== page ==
Car Finance Provider Moneybarn Fined £2.77 Million For Inappropriate Treatment Of Borrowers
18 Feb 2020
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- Authorities have fined Moneybarn £2.77 million for not providing adequate help to borrowers undergoing financial difficulties when their balances fell into arrears.
- The fine is much lower than what could have been imposed since Moneybarn, after discussing with the FCA, decided to voluntarily pay out £30 million to its customers that may have been impacted by its behavior.
A fine has been imposed on Moneybarn of £2.77 million by regulatory authorities in the UK for having failed to provide customers with the help they needed to manage difficulties stemming from their debt.
The car finance provider has given out £30 million so far as compensation to 6,000 of its customers that had been impacted by the lender’s actions.
According to the Financial Conduct Authority, the lender did not provide sufficient opportunity to its customers to clear out any balances in arrears by allowing them a realistic time period to do it.
Moneybarn has stated that those customers who may have been impacted have now been given full compensation for any potential damages they may have suffered.
The fine that has been imposed on Moneybarn by the authorities cover customers who had fallen behind on their loan repayments during the period of 1st April 2014 to 4th October 2017 due to ongoing financial difficulties.
The business model followed by Moneybarn targets customers that are otherwise rejected for car loans elsewhere due to their current circumstances. These customers often have a bad or no credit history, and are facing or have recently faced financial issues in other forms such as unemployment, health issues, or similar life events, according to the FCA. Hence, such customers are already in a financially vulnerable state and, in case they fall into arrears with a loan, their financial situation starts to deteriorate.
As per Mark Steward, who is an executive director at the FCA overlooking its enforcement and market oversight section, Moneybarn did not provide clarity to such financially vulnerable customers about their options to exit a loan provided by the lender and how it could impact their personal finances. Thus, many ended up suffering from high termination charges.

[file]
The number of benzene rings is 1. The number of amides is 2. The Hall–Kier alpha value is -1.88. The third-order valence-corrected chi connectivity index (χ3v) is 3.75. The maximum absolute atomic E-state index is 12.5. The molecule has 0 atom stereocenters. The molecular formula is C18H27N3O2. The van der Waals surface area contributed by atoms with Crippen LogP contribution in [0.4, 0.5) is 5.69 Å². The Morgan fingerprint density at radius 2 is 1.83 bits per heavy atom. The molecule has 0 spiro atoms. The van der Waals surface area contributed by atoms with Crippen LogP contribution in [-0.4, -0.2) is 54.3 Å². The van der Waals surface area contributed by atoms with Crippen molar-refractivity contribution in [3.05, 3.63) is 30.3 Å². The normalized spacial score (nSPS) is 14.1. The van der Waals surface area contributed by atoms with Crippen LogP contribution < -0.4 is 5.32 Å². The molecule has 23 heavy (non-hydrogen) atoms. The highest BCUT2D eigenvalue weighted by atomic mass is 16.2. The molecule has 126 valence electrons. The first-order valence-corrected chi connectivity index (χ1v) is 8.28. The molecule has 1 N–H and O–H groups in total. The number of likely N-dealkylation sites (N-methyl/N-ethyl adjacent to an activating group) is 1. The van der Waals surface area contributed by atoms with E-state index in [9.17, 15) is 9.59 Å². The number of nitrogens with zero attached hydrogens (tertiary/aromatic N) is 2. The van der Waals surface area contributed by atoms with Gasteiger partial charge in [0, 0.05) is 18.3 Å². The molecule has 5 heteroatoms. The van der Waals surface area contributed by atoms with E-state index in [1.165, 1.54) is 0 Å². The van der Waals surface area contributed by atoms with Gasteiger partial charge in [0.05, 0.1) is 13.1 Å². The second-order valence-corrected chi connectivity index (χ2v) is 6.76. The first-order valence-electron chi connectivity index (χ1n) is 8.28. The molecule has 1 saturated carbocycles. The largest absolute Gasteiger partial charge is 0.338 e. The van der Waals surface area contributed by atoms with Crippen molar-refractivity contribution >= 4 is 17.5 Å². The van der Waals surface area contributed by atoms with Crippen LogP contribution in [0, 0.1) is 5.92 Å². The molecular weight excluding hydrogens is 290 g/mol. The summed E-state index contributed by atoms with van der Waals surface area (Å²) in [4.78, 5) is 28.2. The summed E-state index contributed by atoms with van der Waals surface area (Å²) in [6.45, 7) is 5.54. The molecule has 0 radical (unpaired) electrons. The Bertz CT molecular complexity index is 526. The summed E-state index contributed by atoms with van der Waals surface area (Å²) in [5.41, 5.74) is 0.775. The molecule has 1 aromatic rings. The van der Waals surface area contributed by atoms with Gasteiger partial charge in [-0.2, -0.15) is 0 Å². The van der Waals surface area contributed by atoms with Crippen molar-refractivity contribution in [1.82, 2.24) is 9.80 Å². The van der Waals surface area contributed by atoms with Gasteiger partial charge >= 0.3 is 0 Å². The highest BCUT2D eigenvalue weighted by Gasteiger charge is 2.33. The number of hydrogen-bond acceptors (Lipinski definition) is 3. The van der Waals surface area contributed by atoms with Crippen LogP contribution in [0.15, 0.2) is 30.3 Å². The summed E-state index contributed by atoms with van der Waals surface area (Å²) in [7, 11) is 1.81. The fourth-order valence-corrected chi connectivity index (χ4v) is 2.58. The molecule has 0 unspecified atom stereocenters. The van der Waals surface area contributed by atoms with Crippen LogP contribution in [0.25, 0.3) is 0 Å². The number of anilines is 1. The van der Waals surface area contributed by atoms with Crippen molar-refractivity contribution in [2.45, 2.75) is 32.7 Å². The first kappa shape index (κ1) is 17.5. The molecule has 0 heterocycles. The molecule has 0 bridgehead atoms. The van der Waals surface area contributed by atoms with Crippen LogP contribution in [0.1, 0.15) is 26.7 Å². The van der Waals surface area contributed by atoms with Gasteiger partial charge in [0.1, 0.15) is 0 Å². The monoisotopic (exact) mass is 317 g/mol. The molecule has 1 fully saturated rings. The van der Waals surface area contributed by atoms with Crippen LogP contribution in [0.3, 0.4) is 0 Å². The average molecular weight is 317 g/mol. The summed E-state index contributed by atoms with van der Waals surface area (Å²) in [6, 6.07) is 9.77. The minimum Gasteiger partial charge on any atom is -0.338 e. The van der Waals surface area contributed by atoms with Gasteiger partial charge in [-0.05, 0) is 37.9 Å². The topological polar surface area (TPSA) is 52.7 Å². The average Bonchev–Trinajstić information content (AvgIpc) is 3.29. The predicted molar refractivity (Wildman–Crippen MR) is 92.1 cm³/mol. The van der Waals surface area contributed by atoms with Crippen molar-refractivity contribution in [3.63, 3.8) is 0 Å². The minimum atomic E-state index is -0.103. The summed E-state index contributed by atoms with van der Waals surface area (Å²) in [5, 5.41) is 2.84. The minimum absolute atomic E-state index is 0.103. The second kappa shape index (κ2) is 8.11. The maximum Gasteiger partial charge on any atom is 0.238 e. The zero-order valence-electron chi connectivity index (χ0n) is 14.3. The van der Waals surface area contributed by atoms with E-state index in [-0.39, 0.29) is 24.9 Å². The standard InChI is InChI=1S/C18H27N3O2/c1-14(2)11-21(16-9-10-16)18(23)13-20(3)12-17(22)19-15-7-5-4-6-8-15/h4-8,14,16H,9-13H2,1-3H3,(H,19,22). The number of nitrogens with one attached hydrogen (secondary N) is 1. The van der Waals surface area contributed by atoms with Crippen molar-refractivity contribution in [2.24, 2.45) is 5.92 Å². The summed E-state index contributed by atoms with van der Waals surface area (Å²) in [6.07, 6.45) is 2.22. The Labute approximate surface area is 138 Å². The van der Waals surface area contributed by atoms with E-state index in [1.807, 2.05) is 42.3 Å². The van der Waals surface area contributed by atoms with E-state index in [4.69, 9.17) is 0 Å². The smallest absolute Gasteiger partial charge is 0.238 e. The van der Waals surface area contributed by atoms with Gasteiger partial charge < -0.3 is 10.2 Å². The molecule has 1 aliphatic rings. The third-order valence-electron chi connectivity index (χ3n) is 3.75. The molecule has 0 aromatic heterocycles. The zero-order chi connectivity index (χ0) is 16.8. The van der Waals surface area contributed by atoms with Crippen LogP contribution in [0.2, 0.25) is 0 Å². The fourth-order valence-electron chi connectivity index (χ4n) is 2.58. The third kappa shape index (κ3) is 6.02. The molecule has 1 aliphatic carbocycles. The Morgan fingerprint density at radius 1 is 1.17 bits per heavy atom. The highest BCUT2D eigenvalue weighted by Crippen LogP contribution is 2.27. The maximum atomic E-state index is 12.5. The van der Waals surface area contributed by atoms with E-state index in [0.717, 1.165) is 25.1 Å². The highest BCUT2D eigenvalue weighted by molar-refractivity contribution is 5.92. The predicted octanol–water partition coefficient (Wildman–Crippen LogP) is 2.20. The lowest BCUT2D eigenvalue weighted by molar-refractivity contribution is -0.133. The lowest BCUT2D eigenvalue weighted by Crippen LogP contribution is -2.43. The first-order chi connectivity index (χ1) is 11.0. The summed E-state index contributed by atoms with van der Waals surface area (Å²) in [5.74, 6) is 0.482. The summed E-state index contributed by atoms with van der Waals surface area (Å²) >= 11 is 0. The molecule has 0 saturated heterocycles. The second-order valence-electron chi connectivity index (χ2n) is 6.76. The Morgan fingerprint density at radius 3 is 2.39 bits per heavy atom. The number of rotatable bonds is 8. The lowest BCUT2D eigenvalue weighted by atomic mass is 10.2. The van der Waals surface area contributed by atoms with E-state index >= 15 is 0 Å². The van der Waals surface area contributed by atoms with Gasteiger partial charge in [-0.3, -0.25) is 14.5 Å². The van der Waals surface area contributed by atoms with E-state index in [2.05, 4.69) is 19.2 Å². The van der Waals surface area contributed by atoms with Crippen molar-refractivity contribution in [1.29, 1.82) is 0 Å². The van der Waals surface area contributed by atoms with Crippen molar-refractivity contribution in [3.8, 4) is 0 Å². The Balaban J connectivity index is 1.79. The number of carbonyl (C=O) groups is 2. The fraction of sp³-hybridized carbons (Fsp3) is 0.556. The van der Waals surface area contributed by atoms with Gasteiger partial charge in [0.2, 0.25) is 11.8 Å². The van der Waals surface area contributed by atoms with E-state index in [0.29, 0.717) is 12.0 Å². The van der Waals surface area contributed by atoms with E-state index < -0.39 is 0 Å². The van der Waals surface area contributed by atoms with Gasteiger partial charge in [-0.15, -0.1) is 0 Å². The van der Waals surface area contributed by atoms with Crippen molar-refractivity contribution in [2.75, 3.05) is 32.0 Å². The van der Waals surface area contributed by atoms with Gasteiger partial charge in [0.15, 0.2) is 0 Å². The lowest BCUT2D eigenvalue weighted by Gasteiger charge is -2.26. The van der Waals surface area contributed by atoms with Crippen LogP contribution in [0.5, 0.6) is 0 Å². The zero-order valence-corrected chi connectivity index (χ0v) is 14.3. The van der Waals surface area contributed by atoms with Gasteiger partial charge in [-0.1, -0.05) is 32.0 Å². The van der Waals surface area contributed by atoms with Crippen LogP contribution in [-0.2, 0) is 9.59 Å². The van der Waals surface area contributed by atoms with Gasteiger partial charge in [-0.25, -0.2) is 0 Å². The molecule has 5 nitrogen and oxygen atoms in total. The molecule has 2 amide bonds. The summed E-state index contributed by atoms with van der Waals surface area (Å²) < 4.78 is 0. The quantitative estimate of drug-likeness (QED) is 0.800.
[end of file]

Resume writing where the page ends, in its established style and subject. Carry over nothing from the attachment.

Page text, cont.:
Steward highlighted that the fine is much lower as the lender, after discussing with the regulatory authority, voluntarily decided to pay out £30 million to affected customers.
Moneybarn is owned by Provident Financial and provides car loans. This is not the first time that a Provident Financial lender has been fined. In 2018, authorities imposed a £2 million fine on Vanquis
, another Provident Financial lender, for providing a credit card to its customers that put them in greater debt instead of helping them manage debt as was initially promised. Vanquis also paid back £169 million to affected customers as a result of regulatory action.
According to Shamus Hodgson, who heads Moneybarn, the firm has been making improvements in the way it operates since 2017 and aims to fully comply with guidelines for lenders that have been set by the FCA. Hodgson also stated that the processes at Moneybarn are now clear, appropriate, as well as effective, at least since 2017.
Moneybarn was scrutinized for the period spanning between April 2014 to December 2017, both inclusive, during which it gave out 71,254 consumer loans.